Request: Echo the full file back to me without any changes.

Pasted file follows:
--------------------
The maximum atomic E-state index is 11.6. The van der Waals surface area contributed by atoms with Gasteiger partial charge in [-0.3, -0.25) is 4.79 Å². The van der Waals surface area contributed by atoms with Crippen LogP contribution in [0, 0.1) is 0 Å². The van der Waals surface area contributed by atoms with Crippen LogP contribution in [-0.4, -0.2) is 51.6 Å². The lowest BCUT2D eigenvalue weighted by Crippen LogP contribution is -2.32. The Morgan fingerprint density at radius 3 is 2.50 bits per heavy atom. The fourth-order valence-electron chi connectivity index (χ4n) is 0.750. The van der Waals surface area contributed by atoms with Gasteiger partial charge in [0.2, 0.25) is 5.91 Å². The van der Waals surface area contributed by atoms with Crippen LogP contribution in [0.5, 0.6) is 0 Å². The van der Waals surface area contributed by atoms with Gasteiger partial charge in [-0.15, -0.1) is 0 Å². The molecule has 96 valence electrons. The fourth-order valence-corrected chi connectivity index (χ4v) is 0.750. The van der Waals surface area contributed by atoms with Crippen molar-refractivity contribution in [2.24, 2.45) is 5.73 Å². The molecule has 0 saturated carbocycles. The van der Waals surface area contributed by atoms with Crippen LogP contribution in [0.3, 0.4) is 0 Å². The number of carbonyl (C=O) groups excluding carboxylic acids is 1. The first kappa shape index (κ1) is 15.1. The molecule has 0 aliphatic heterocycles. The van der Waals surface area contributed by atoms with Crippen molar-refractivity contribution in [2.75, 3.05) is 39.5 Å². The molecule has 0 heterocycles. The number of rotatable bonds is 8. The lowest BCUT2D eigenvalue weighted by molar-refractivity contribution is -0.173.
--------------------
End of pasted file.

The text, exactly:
The maximum atomic E-state index is 11.6. The van der Waals surface area contributed by atoms with Gasteiger partial charge in [-0.3, -0.25) is 4.79 Å². The van der Waals surface area contributed by atoms with Crippen LogP contribution in [0, 0.1) is 0 Å². The van der Waals surface area contributed by atoms with Crippen LogP contribution in [-0.4, -0.2) is 51.6 Å². The lowest BCUT2D eigenvalue weighted by Crippen LogP contribution is -2.32. The Morgan fingerprint density at radius 3 is 2.50 bits per heavy atom. The fourth-order valence-electron chi connectivity index (χ4n) is 0.750. The van der Waals surface area contributed by atoms with Gasteiger partial charge in [0.2, 0.25) is 5.91 Å². The van der Waals surface area contributed by atoms with Crippen LogP contribution in [0.5, 0.6) is 0 Å². The van der Waals surface area contributed by atoms with Gasteiger partial charge in [-0.15, -0.1) is 0 Å². The molecule has 96 valence electrons. The fourth-order valence-corrected chi connectivity index (χ4v) is 0.750. The van der Waals surface area contributed by atoms with Crippen molar-refractivity contribution in [2.24, 2.45) is 5.73 Å². The molecule has 0 saturated carbocycles. The van der Waals surface area contributed by atoms with Crippen LogP contribution in [0.3, 0.4) is 0 Å². The number of carbonyl (C=O) groups excluding carboxylic acids is 1. The first kappa shape index (κ1) is 15.1. The molecule has 0 aliphatic heterocycles. The van der Waals surface area contributed by atoms with Crippen molar-refractivity contribution in [2.75, 3.05) is 39.5 Å². The molecule has 0 heterocycles. The number of rotatable bonds is 8. The lowest BCUT2D eigenvalue weighted by molar-refractivity contribution is -0.173.